“My guilt is all I have left. If I lose it, I have stood for nothing, done nothing.”
Maybe Ironweed is the darkest book I’ve ever read. I’m thinking that maybe it’s also the reason it took me so long to read. I wound up reading a couple of graphic novels and even picking up a second book while reading it.
That doesn’t mean its a bad book at all– just that I found it difficult. I was embarrassed to find that one of the reasons I found Ironweed so hard to read was the length of the sentences. They’d go on and on, for three, four, five lines, and I, with the attention span of a beagle puppy, had a hard time following along.
I liked Ironweed. It moved me. I have every intention of reading at least one more of Kennedy’s Albany Cycle books.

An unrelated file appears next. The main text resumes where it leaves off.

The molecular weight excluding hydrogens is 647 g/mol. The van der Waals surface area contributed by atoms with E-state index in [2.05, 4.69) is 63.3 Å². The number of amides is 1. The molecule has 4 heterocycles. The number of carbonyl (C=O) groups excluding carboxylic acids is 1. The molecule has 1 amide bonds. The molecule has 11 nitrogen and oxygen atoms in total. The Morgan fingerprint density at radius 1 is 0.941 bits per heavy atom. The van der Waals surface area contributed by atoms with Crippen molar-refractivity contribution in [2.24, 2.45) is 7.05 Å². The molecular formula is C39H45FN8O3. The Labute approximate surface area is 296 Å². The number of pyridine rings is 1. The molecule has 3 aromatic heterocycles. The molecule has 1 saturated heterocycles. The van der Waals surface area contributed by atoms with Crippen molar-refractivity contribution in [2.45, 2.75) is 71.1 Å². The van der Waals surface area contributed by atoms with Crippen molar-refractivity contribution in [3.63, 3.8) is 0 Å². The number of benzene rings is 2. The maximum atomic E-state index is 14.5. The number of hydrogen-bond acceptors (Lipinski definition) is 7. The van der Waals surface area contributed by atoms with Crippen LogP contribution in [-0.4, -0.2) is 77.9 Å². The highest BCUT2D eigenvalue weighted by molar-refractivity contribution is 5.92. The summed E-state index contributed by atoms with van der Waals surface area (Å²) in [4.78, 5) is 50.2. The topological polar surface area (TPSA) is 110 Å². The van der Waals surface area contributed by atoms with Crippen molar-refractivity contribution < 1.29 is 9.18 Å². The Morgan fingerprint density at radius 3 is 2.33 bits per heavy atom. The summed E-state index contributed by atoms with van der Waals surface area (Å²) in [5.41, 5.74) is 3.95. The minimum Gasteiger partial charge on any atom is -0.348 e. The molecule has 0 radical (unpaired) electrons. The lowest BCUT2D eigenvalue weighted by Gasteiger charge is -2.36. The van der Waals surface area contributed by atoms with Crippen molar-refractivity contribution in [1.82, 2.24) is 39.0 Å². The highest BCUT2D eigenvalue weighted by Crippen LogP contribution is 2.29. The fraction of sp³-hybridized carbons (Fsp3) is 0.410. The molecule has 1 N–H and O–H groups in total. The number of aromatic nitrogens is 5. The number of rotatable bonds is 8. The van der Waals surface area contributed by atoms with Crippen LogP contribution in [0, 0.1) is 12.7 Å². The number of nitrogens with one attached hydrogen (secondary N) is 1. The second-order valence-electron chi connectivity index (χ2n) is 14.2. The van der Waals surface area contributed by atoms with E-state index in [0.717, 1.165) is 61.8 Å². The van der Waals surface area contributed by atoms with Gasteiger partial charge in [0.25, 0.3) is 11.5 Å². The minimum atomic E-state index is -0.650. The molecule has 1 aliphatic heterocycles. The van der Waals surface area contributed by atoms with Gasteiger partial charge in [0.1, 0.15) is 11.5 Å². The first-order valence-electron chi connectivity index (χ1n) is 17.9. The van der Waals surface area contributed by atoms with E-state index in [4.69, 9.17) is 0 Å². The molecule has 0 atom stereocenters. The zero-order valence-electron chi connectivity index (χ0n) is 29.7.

Ironweed revolves around Francis Phelan and his guilt. Francis is a (to use the term so often used in the book) bum who left his family about 20 years earlier when he dropped and killed his 13 day-old baby, Gerald. The book follows him and a couple of other bums on their quest to not freeze to death in the frozen post-depression Albany winter of 1938. The book also tells of his finally, after so many years, confronting his own sense of guilt for the death of his son and so many others encountered while on the bum. I don’t know. Maybe frozen Albany is supposed to double for purgutory. It doesn’t matter. When his dead baby’s ghost, in a Six Feet Under-type speech, tells him that after he has redeemed himself he will “stop trying to die because of me,” I felt it like a gut-punch.
When I hear that a book or a movie is “about redemption” I usually cringe at the sound. But I really, really liked this book. This is a book about doing really awful shit and almost destroying yourself over it.